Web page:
The Czech parliament has greenlighted government legislative proposals that are designed to strengthen the independence of public media and prevent the kind of pressure on them from parliament-appointed boards that has been criticised by international journalist organisations.
The bill, which passed in the first reading after 10 and a half hours because of opposition obstruction, will enable the Senate to elect one third of Czech TV and Czech Radio council members overseeing the public media, rather than having all members elected by the lower house. The legislative proposal will now be examined by the media committee of the parliament.
Opposition parties – the populist ANO of controversial billionaire Andrej Babis and the far-right SPD of another businessman-politician Tomio Okamura – have been obstructing the legislation, accusing the ruling coalition of trying to exercise political influence over the public media with the amendments. The Senate is dominated by parties in the ruling centre-right coalition.
“I live in the world where we consider independent public media as a key pillar of democracy. That is why I am filing a proposal which will curtail political influence,” said Minister of Culture Martin Baxa (ODS), adding that the opposition party members “live in the world where a basic premise is to overtake the public media”.
Czech TV and Czech Radio have been under pressure from council members nominated by the previous parliament where the SPD, the pro-Russian Czech Communist Party and Babis’ ANO had a majority. Council members backed by these parties frequently accused public media management of misdeeds which later proved spurious in an effort to pave way to their removal. International media organisations expressed concerns and called for strengthening of Czech public media independence.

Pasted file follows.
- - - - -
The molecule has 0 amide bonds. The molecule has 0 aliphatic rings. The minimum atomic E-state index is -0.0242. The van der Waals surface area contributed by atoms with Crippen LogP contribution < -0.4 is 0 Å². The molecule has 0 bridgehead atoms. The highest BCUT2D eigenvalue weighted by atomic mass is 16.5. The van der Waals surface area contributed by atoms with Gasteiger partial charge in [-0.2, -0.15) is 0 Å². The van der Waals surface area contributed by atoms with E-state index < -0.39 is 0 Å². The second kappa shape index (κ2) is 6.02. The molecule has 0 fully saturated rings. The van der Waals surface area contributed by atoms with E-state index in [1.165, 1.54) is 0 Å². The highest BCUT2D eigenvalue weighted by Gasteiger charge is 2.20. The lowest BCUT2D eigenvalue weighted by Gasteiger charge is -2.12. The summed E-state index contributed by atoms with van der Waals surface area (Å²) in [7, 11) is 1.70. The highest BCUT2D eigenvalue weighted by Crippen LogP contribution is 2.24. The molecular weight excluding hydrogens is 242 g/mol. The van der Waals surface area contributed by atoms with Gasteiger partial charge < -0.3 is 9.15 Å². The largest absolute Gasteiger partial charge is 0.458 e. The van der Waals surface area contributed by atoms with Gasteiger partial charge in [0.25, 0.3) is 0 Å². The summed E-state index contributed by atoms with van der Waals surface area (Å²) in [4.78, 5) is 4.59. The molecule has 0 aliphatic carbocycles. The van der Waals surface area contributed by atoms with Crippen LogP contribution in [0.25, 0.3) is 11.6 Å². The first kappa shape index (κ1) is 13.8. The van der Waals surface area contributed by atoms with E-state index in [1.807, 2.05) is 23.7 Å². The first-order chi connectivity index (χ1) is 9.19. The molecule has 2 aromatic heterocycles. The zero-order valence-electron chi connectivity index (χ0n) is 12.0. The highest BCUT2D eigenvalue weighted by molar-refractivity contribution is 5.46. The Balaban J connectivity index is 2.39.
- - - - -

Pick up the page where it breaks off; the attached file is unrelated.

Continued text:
Much of the Czech private media is controlled by oligarchs such as Babis, a former premier, who use it to push their own interests. Babis has regularly attacked the media, which he says is biased against him, even taking out full-page advertisements in his own newspapers in September telling voters to ignore other media.
If the proposed legislation is finally approved, the number of Czech TV council members will increase from the current 15 to 18, with parliament electing 12 and the Senate electing six. The number of Czech Radio council members will stay the same, but parliament would elect only six of them and the Senate would elect three.
The legislation would also better define which organisations can nominate the council members. This would include civic organisations representing cultural, regional, social, labour, employers, religious, educational, scientific, ecological or national interests. Moreover, these would have to have at least a 10-year long history and could not be newly founded organisations, a practice enabled by the current legislation.